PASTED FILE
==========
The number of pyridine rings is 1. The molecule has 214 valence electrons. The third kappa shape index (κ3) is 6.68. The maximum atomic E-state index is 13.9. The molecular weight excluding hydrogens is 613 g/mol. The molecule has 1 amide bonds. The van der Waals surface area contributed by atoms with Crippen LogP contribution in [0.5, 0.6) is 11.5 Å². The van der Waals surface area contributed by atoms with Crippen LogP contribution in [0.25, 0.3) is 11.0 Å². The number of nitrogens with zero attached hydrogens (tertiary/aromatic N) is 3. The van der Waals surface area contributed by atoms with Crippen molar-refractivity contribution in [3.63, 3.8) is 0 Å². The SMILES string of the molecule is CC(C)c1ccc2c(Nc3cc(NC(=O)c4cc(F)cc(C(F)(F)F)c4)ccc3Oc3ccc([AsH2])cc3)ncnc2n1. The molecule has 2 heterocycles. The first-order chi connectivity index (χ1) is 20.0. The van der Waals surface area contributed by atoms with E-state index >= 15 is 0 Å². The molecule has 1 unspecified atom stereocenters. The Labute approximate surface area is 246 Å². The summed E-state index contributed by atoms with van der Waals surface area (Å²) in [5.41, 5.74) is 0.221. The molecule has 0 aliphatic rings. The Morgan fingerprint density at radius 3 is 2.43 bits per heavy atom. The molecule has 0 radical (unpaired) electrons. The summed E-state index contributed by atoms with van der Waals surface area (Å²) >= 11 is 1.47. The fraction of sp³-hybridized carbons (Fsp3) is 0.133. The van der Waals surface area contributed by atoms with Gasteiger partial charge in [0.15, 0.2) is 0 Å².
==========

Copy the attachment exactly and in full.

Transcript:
The number of pyridine rings is 1. The molecule has 214 valence electrons. The third kappa shape index (κ3) is 6.68. The maximum atomic E-state index is 13.9. The molecular weight excluding hydrogens is 613 g/mol. The molecule has 1 amide bonds. The van der Waals surface area contributed by atoms with Crippen LogP contribution in [0.5, 0.6) is 11.5 Å². The van der Waals surface area contributed by atoms with Crippen LogP contribution in [0.25, 0.3) is 11.0 Å². The number of nitrogens with zero attached hydrogens (tertiary/aromatic N) is 3. The van der Waals surface area contributed by atoms with Crippen molar-refractivity contribution in [3.63, 3.8) is 0 Å². The SMILES string of the molecule is CC(C)c1ccc2c(Nc3cc(NC(=O)c4cc(F)cc(C(F)(F)F)c4)ccc3Oc3ccc([AsH2])cc3)ncnc2n1. The molecule has 2 heterocycles. The first-order chi connectivity index (χ1) is 20.0. The van der Waals surface area contributed by atoms with E-state index >= 15 is 0 Å². The molecule has 1 unspecified atom stereocenters. The Labute approximate surface area is 246 Å². The summed E-state index contributed by atoms with van der Waals surface area (Å²) in [5.41, 5.74) is 0.221. The molecule has 0 aliphatic rings. The Morgan fingerprint density at radius 3 is 2.43 bits per heavy atom. The molecule has 0 radical (unpaired) electrons. The summed E-state index contributed by atoms with van der Waals surface area (Å²) >= 11 is 1.47. The fraction of sp³-hybridized carbons (Fsp3) is 0.133. The van der Waals surface area contributed by atoms with Gasteiger partial charge in [0.15, 0.2) is 0 Å².